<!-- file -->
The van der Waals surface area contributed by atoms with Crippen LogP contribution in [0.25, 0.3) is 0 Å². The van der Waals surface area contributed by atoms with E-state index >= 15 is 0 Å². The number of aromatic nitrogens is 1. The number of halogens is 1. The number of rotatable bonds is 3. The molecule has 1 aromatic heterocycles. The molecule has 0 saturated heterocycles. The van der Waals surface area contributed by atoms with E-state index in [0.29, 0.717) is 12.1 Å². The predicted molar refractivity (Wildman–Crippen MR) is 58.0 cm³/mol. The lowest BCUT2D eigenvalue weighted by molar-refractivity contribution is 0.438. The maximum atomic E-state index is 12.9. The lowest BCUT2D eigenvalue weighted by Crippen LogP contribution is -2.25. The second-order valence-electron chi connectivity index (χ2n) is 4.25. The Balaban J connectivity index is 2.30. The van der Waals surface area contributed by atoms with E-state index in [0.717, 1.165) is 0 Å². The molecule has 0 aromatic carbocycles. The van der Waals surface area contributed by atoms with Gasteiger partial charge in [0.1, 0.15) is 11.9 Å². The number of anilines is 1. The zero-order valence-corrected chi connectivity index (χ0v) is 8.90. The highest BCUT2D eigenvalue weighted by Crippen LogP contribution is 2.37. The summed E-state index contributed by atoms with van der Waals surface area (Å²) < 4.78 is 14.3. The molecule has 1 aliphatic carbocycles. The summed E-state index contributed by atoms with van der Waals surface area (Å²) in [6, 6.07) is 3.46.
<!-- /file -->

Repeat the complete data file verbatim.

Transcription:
The van der Waals surface area contributed by atoms with Crippen LogP contribution in [0.25, 0.3) is 0 Å². The van der Waals surface area contributed by atoms with E-state index >= 15 is 0 Å². The number of aromatic nitrogens is 1. The number of halogens is 1. The number of rotatable bonds is 3. The molecule has 1 aromatic heterocycles. The molecule has 0 saturated heterocycles. The van der Waals surface area contributed by atoms with E-state index in [0.29, 0.717) is 12.1 Å². The predicted molar refractivity (Wildman–Crippen MR) is 58.0 cm³/mol. The lowest BCUT2D eigenvalue weighted by molar-refractivity contribution is 0.438. The maximum atomic E-state index is 12.9. The lowest BCUT2D eigenvalue weighted by Crippen LogP contribution is -2.25. The second-order valence-electron chi connectivity index (χ2n) is 4.25. The Balaban J connectivity index is 2.30. The van der Waals surface area contributed by atoms with E-state index in [0.717, 1.165) is 0 Å². The molecule has 0 aromatic carbocycles. The van der Waals surface area contributed by atoms with Gasteiger partial charge in [0.1, 0.15) is 11.9 Å². The number of anilines is 1. The zero-order valence-corrected chi connectivity index (χ0v) is 8.90. The highest BCUT2D eigenvalue weighted by Crippen LogP contribution is 2.37. The summed E-state index contributed by atoms with van der Waals surface area (Å²) < 4.78 is 14.3. The molecule has 1 aliphatic carbocycles. The summed E-state index contributed by atoms with van der Waals surface area (Å²) in [6, 6.07) is 3.46.